‘Honestly, a two-year old could do this stuff,’ he reveals in a soul-baring interview with the Radio Times. ‘I did two seasons at the Leicester Playhouse, and two at the National. People still stop me in the street to comment on my ‘Little Dorrit’, and yet look at me now, leaping up and down alongside some crazy-haired bimbo in yellow dungarees; singing a song about how kangaroos can bounce up and down. Really? They can? No shit!’
Griffiths became the titular character Mr Clownshoes in 2008 and quickly became a favourite with children and parents. Former BBC Head of Children’s Programming, Dawn Clough, recalls Griffiths initial interview, ‘He was really keen,’ she remembers, ‘and had the sort of unthreatening asexuality we look for in our male presenters. However, there were tell-tale signs early on that he was becoming disillusioned with the work. He began to refusing to fake ‘wonder’ when he saw everyday items like flowers and rainbows, and privately he confessed he was uncomfortable pretending to be a buccaneer or an oak tree. Almost as if it was beneath him.’
Melanie Hood, a mother of two, from Welling in Kent admits to being shocked by the interview, ‘Well, he always seems so jolly, doesn’t he? The way he’s smiling that big smile all the time, and the way he talks so earnestly to all the toys – Fatty Caterpillar, Baby Mungo, Loose Goose and Uncle Wrinkles – it never occurred to me that someone might find that demeaning.’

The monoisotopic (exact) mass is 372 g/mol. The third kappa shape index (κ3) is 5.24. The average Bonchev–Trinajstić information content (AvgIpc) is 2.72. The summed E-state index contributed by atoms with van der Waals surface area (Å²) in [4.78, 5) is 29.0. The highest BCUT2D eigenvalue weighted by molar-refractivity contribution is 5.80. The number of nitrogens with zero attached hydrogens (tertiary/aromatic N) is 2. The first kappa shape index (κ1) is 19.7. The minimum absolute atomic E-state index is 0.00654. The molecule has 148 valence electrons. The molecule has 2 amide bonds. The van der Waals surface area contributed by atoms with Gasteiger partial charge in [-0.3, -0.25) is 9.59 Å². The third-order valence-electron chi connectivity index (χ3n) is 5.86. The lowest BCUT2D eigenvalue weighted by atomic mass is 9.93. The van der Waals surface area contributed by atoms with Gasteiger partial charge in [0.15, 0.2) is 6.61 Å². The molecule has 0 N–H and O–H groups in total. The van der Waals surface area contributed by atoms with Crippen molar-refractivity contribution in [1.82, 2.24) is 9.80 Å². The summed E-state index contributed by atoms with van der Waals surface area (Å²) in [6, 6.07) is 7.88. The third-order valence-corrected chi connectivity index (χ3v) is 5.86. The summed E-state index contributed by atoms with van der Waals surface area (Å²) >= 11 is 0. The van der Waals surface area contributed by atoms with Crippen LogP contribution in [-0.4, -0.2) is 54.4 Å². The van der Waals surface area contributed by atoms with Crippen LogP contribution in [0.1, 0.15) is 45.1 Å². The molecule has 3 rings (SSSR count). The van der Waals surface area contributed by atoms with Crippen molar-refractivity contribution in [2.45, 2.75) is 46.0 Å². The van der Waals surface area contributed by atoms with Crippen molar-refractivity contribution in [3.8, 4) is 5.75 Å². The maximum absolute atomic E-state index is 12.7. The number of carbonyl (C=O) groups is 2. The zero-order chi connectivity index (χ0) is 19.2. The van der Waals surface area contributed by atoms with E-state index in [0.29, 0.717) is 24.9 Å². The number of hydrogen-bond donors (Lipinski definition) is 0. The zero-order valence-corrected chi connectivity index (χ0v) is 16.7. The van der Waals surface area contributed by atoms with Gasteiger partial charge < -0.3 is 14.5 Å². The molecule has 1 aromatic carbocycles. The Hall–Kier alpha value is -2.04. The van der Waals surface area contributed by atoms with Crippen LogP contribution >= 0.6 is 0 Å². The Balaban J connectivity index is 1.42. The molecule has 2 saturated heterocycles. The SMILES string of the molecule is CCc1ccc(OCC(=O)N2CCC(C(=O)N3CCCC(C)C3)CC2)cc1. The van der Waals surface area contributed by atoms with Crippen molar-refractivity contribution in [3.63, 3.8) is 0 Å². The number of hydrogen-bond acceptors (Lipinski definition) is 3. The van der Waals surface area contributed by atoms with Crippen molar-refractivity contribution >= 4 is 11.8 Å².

The presenter himself lays much of the blame at the feet of the scriptwriters. He says, ‘The plots, if you can call them that, are weak. Last week I filmed an episode where all I did was take four toys for a picnic, which we then had to abandon due to strong winds. Any normal person would have checked the forecast first; it stretches credulity to the limit.
‘Most of the time I’m left floundering for the character’s motivation – what compels someone to live in a tree-trunk shaped like a teapot, with four flea bitten stuffed animals? I keep trying to get them to explore the character, find out what makes him tick, apart from the clockwork shoes, of course, because deep down I sense he’s actually lonely and scared. You see, if you can’t bring that sort of depth to the part, then you just reduce him to an educationally sub-normal man who thinks the moon smells of cheese.’
However, others claim Griffiths is a diva, forever harping on about past glories. Former co-presenter Andy Davidson says Griffiths could be difficult to work with. ‘He can turn it on for the cameras, but honestly the minute they’re off he’ll stomp around ranting that he never had to teach Chitwel Ejiofor how to count to five using a foam abacus.’
Despite the complaints, Griffiths maintains that young people watching the show have no sense of his inner torment. ‘I may be screaming under my skin, but I will simply not allow myself to give a bad performance. I’ve worked with Penelope Keith, and let me tell you, if she suddenly found herself making potato prints with a glove puppet, she’d still put her heart and soul into it. Because she’s so bloody professional, that’s why. So bloody professional.’